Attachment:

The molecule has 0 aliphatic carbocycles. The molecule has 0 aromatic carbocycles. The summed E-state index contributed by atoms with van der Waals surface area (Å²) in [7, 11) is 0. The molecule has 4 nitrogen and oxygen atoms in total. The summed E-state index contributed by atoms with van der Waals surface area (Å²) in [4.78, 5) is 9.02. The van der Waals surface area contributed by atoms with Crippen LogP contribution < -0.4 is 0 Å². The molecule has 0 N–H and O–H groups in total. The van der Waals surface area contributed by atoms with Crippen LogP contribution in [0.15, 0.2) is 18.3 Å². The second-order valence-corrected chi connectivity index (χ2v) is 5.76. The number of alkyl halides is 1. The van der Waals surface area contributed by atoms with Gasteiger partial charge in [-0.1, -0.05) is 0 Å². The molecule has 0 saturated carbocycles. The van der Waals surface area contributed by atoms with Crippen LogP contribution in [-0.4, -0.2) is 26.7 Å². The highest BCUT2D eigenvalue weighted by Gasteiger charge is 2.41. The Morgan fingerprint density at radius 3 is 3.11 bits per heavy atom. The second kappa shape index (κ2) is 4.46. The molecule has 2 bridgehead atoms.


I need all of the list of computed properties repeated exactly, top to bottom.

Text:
The molecule has 0 aliphatic carbocycles. The molecule has 0 aromatic carbocycles. The summed E-state index contributed by atoms with van der Waals surface area (Å²) in [7, 11) is 0. The molecule has 4 nitrogen and oxygen atoms in total. The summed E-state index contributed by atoms with van der Waals surface area (Å²) in [4.78, 5) is 9.02. The van der Waals surface area contributed by atoms with Crippen LogP contribution < -0.4 is 0 Å². The molecule has 0 N–H and O–H groups in total. The van der Waals surface area contributed by atoms with Crippen LogP contribution in [0.15, 0.2) is 18.3 Å². The second-order valence-corrected chi connectivity index (χ2v) is 5.76. The number of alkyl halides is 1. The van der Waals surface area contributed by atoms with Gasteiger partial charge in [-0.1, -0.05) is 0 Å². The molecule has 0 saturated carbocycles. The van der Waals surface area contributed by atoms with Crippen LogP contribution in [-0.4, -0.2) is 26.7 Å². The highest BCUT2D eigenvalue weighted by Gasteiger charge is 2.41. The Morgan fingerprint density at radius 3 is 3.11 bits per heavy atom. The second kappa shape index (κ2) is 4.46. The molecule has 2 bridgehead atoms.